|Publication number||US5425033 A|
|Application number||US 08/004,437|
|Publication date||Jun 13, 1995|
|Filing date||Jan 14, 1993|
|Priority date||Jan 31, 1992|
|Publication number||004437, 08004437, US 5425033 A, US 5425033A, US-A-5425033, US5425033 A, US5425033A|
|Inventors||Anthony Jessop, Ian J. Hirst|
|Original Assignee||Northern Telecom Limited|
|Export Citation||BiBTeX, EndNote, RefMan|
|Patent Citations (10), Referenced by (25), Classifications (18), Legal Events (9)|
|External Links: USPTO, USPTO Assignment, Espacenet|
This invention relates to error detection for digital transmission systems and in particular to error detection in submerged repeater supervisory systems.
In our British Patent Specification No. 1536337 (the contents of which are incorporated herein by reference) (corresponding to U.S. Pat. No. 4,121,195) is described a simple parity violation detector for detecting line errors in particular at a repeater.
According to claim 1 of Specification No. 1536337 there is provided an error detecting arrangement for a digital transmission line system over which constant accumulated disparity signals are transmitted, including at a transmitter means for modifying the signals for transmission at intervals whereby the transmitted signals contain special signals the digital values of which reflect the parity of predetermined digital signal events in the immediately preceding intervals, the special signals themselves having values which maintain the overall constant accumulated disparity of the transmitted signals, means at a subsequent point in the system for counting the predetermined digital signal events in the transmitted signals and means for determining a change in the dc content of the counting means output.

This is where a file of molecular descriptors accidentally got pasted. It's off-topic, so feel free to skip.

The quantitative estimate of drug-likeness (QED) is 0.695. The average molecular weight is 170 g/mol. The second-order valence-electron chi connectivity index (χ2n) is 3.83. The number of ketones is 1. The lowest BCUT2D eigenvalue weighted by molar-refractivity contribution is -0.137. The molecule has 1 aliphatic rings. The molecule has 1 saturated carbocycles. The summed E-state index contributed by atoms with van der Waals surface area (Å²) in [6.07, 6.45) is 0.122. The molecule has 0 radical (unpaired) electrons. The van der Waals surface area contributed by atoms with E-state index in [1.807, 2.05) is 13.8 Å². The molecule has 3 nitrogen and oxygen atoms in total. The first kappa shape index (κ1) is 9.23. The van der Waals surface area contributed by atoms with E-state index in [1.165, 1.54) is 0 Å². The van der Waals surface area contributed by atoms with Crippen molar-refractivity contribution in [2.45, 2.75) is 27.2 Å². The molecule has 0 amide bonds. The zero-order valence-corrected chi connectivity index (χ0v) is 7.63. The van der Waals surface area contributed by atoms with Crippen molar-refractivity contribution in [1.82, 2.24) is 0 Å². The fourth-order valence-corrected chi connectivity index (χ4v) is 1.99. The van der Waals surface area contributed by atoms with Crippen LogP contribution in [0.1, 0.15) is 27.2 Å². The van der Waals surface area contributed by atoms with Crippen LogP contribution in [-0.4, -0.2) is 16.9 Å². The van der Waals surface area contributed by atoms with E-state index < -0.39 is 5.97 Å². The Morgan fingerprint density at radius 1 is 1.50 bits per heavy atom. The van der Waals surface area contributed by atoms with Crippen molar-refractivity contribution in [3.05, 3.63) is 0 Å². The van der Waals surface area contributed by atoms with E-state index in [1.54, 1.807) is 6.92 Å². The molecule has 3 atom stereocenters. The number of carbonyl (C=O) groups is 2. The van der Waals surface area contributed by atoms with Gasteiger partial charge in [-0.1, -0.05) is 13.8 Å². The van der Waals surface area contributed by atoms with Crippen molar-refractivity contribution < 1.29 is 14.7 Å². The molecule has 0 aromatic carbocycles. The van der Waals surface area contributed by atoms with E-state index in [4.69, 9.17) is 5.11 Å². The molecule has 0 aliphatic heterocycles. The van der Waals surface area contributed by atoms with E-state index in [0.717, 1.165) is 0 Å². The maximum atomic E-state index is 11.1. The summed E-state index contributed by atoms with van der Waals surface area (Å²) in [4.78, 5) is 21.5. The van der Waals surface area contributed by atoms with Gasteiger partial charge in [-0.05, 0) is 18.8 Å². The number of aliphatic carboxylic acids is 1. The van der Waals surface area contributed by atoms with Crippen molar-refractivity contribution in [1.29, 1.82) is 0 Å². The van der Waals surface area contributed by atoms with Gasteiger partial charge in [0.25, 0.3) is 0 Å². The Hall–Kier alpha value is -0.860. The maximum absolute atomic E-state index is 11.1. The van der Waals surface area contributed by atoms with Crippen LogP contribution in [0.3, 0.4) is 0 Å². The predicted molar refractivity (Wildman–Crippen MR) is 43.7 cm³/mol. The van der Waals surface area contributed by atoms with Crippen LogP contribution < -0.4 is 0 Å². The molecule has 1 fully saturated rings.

The same detector may also be used to receive information transmitted by intentionally violating parity i.e. for supervisory purposes. In a particular case of the known detector an extra bit is added to a scrambled data stream by digital multiplexing so that following n consecutive scrambled data bits there is one parity bit. Typically this comprises a 24B1P (nB1P or n binary data bits and one parity bit) line code, that is for every 24 binary data bits transmitted to line a 25th bit is added such that the 25 bit word has even mark parity. The parity bit is used to control the parity of each (n+1) bit block. In the known detector illustrated in FIG. 1, non return to zero (NRZ) data 1 and clock 2 are summed together at 3 to produce return to zero (RZ) pulses, a divide by two counter 4 (toggle) is caused to toggle on each received mark (or alternatively each received space). If the (n+1) bit blocks are coded to have even mark parity, then in the event of no errors, the output of the counter 4 will be in the same state immediately after each parity bit. In the event of a violation of even parity within a block, either by an odd number of errors occurring or by intentionally using the parity bit to make the block have odd parity, then the output of the counter 4 immediately after the parity bit will be in the opposite state to that immediately after the previous parity bit and the counter output will continue to take up this new state after each subsequent even mark parity block.